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Synthetic Drugs and the Problem with Police Identification

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There currently exist no field test protocols for synthetic drugs.

 

By Attorney Elisabeth K.H. Pasqualini, Drug Defense Attorney, Harrisburg, PA

A recent amendment to the PA Drug, Device and Cosmetic Act (ACT NO. 2011-7 S.B. No. 1006 HEALTH AND SAFETY--CONTROLLED SUBSTANCES--BATH SALTS AND SYNTHETIC DRUGS AN ACT Amending the act of April 14, 1972 (P.L. 233, No. 64), establishes certain synthetic drugs as illegal.  These have been previously discussed in our prior blogs as "bath salts, K2, Potpourri, Spice, or Incense" and the like.

There are tests utilized by police, known as 'field tests,' to uncover the identity of a substance in the possession of the accused.  Further, such tests are generally admissible at the preliminary hearing stage to provide prima facie evidence for the identity of the substance.  However, 'field tests' were developed for various controlled substances, including cocaine, marijuana, and heroin.  Not for synthetic drugs.

Field tests, such as the NIK and the Scott test (the cobalt thiocyanate field-test only for cocaine) are 'color tests.'  Meaning a small amount of the substance is utilized in the field to determine if the test for a color, hence a substance, is identified when the suspected drug is added.  The tests only confirm the existence of a substance.  These tests are not a reliable basis for the final conclusion and should never be submitted to prove beyond a reasonable doubt the chemical composition of the substance.  Rather, specific laboratory analysis is required for this purpose.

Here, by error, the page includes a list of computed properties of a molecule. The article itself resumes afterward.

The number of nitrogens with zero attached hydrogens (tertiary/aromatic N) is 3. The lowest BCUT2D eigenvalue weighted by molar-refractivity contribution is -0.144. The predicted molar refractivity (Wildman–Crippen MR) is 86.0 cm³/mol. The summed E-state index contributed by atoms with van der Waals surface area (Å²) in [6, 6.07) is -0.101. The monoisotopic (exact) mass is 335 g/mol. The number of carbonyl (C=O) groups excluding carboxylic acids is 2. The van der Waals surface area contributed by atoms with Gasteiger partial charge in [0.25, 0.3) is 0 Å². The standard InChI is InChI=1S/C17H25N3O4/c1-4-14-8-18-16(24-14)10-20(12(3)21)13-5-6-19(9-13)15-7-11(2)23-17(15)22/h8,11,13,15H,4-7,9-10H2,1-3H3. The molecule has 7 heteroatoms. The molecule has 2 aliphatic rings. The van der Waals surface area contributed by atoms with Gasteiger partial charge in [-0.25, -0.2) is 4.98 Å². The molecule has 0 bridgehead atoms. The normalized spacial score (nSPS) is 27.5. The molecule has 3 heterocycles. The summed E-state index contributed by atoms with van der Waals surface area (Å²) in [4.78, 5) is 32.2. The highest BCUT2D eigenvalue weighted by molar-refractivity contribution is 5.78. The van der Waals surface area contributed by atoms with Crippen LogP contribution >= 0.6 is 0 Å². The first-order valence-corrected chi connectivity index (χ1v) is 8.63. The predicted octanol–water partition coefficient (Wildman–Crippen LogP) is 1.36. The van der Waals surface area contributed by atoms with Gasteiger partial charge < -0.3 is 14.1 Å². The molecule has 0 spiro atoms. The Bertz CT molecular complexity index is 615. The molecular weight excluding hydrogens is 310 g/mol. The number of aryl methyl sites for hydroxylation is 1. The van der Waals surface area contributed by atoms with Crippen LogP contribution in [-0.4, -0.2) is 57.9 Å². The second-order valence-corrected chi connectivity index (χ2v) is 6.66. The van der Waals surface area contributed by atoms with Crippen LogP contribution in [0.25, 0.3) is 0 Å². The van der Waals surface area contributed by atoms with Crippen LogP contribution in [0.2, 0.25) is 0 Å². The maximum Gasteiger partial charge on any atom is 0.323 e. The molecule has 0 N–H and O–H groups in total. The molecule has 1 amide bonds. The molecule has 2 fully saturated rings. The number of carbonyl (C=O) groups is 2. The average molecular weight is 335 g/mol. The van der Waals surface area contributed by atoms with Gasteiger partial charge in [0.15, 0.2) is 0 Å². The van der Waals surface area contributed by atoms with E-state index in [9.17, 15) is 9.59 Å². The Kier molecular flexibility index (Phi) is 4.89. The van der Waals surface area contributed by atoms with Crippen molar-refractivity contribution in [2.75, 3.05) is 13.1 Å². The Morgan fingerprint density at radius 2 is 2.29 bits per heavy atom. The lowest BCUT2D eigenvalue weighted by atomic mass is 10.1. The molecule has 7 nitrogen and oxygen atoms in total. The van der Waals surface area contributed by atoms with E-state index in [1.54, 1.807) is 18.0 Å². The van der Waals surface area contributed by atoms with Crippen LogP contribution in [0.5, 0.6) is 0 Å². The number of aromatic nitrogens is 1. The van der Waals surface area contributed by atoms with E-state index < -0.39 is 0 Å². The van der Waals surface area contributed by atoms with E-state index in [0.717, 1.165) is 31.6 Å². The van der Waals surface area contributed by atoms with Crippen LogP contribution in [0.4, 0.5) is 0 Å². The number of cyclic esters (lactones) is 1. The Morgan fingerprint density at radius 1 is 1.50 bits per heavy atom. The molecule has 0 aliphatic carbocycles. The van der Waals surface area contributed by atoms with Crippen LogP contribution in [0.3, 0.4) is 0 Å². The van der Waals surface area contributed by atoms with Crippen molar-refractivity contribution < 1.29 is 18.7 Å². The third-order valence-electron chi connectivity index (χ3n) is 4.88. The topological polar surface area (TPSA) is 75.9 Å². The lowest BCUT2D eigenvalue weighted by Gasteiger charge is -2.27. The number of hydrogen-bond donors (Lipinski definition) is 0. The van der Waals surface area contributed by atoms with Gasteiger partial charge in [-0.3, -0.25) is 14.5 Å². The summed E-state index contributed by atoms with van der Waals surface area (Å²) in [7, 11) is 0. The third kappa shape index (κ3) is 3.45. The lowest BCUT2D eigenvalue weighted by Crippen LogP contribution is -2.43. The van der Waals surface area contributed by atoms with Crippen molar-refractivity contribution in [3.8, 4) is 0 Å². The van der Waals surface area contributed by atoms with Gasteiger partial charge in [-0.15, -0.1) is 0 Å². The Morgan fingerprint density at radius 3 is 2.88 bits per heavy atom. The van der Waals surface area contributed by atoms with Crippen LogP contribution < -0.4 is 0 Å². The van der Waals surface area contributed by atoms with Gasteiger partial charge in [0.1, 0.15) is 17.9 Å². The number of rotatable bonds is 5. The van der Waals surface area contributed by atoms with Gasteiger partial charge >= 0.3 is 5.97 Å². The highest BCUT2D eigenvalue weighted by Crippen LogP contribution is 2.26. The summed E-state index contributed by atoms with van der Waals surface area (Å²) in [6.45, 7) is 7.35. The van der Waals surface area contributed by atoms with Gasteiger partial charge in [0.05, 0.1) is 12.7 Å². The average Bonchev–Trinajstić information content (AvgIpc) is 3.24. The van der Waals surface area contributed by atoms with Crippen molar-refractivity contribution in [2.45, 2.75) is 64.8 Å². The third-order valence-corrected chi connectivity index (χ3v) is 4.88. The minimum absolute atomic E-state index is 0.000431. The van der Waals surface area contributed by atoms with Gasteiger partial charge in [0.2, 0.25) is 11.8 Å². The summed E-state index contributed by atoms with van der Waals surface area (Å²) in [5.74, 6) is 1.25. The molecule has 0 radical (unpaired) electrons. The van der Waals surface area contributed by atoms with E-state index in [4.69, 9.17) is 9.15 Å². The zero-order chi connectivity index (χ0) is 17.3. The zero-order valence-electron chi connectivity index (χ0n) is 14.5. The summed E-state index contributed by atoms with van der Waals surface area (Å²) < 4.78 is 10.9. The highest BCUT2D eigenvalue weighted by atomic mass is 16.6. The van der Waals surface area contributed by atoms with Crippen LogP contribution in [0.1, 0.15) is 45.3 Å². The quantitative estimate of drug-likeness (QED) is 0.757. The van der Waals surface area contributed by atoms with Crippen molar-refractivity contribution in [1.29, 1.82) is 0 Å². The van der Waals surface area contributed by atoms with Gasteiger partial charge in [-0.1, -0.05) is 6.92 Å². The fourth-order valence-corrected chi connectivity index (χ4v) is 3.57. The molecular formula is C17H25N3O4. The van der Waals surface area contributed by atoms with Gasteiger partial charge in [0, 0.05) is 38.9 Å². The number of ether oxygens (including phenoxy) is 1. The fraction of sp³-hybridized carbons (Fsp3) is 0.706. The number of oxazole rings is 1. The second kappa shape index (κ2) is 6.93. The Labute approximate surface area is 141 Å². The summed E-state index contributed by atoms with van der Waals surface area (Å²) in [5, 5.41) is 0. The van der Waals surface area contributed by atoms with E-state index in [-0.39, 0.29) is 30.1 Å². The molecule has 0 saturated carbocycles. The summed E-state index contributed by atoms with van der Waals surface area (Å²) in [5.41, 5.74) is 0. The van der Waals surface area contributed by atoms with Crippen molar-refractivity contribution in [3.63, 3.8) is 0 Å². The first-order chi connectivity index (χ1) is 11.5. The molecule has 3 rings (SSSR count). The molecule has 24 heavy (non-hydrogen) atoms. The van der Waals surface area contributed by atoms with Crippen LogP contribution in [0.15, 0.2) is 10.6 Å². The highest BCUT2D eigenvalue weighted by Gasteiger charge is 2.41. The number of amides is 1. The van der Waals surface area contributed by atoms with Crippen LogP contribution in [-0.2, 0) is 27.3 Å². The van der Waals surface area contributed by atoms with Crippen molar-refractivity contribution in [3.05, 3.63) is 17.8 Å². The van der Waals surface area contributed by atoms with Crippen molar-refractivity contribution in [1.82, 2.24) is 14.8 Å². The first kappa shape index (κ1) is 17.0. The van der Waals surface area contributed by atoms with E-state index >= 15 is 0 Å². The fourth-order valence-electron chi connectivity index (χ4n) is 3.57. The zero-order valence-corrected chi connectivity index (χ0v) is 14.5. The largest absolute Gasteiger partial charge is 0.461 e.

In 1982, a United States Army forensic chemist had this to say of color field-tests:

Field-tests were designed to assist law enforcement agencies in drug investigations. They are simple and quick procedures for testing materials suspected of containing drugs which help the agent determine if a substance requires additional analysis by forensic laboratory personnel. Field-tests were never intended to be used as a positive method of drug identification.

There exist no current field tests for the chemical compounds contained in the synthetic drugs under the Act.  Therefore, any and all attempts of law enforcement to properly identify a substance at a preliminary hearing, including drug paraphernalia that contains such synthetics, should be met with objection.  There is currently no reliable field test procedures for synthetics.  Rather, police need to wait weeks or even months for specific laboratory analysis of the substance to be returned.

If you've been charged with possession, delivery, sale or distribution of a synthetic drug or possession of drug paraphernalia, call an experienced attorney at Shaffer & Engle Law Offices, LLC toll free or email us today.

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